Parshat Vayelech opens with an unusual phrasing: “Vayelech Moshe Vayidaber et ha’devarim ha’eleh el kol Yisrael” – Moshe went out and spoke these words to all of Israel. Couldn’t the Torah have just said Vayidaber Moshe et ha’devarim ha’eleh el kol Yisrael – Moshe spoke these words to all of Israel? A little tighter editing seems in order. Instead, we begin with Vayelech Moshe – and Moshe went out. Why? Read More >>

Sukkot Essay 5780

Establishing a “B’li G’vul” Relationship With Your Children

Rabbi Levi Yitzchak Schneerson was the father and teacher of Rabbi Menachem M.  Schneerson, the seventh Lubavitcher Rebbe.  For about 25 years, the Rebbe lived, for the most part, in his parents’ home where the Rebbe and his father developed a close personal bond.  The Rebbe and his father last saw each other in the fall of 1927 (29 Tishrei 5688) and would never see each other again in the physical world.
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Parshat Bereishit

Simchat Torah – An Ending or a New Beginning?)

In Parshat Bereishit, right after G-d decided that man should not live alone and before G-d created a helpmate for Adam, there is an interesting transitional passage. G-d brought all the animals He had created to Adam to see what Adam would name them. Whatever name Adam gave them is what they would be called. Read More >>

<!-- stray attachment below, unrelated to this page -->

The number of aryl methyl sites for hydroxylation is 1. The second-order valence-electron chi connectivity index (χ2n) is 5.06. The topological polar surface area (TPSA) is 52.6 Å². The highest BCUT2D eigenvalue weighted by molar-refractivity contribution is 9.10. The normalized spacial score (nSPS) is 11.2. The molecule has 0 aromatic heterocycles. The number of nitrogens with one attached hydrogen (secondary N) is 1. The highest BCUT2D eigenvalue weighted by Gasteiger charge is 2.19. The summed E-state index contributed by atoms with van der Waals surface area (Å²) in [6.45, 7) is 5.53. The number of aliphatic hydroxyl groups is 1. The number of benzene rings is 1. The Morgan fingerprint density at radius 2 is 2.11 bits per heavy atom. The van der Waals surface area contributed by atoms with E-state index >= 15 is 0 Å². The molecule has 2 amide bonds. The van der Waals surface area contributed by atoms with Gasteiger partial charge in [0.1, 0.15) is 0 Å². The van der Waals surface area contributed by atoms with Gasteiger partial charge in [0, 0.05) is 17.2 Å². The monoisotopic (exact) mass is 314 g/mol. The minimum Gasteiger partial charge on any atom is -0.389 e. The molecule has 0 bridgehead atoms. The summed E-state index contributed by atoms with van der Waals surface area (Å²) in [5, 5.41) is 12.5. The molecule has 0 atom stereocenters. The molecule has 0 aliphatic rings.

Searching for Chametz

Passover

In preparation for Pesach, we spend weeks cleaning the house and removing all traces of leavened products (called “chametz” in Hebrew).  Interestingly, according to reports on the internet, even the President seems to be getting into the Passover spirit this year; he’s spent the past few weeks cleaning out his cabinet.
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Passover Thoughts 5779

Here are three short essays with some specific thoughts to share at Passover to help stimulate conversation at the Seder.
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Shabbat Chazon 2002​

Tisha B’Av

This Wednesday night and Thursday marks Tisha B’Av, the saddest day in the Jewish calendar.  Tisha B’Av is one of six public fast days, including Yom Kippur, the Fast of Esther, the 10th of Tevet, 17th of  Tammuz, and Tzom Gedaliah.  Just like Yom Kippur, Tisha B’Av is a 24 hour fast; but the focus of our fast, indeed the focus of the entire three-week period from the 17th of Tammuz to Tisha B’Av is one of mourning.
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Parshat Devarim

Tisha B’Av

When we first met Moshe in the book of Shmot (Exodus) we heard him plead with G-d to choose another leader as he argued: “Lo Ish Devarim Anochi” – “I am not a man of Devarim (words)”.  Ironically, now that we are in Parshat Devarim, we see that Moshe has indeed become the man of Devarim.  The Parsha opens with the famous words “Eleh Ha’Devarim asher diber Moshe el kol Yisrael” – “These are the words (Devarim) that Moshe spoke to all the people of Israel.”  The entire Parsha, indeed the entire book, consists of Moshe’s oration to the people as they prepare to enter the land of Israel.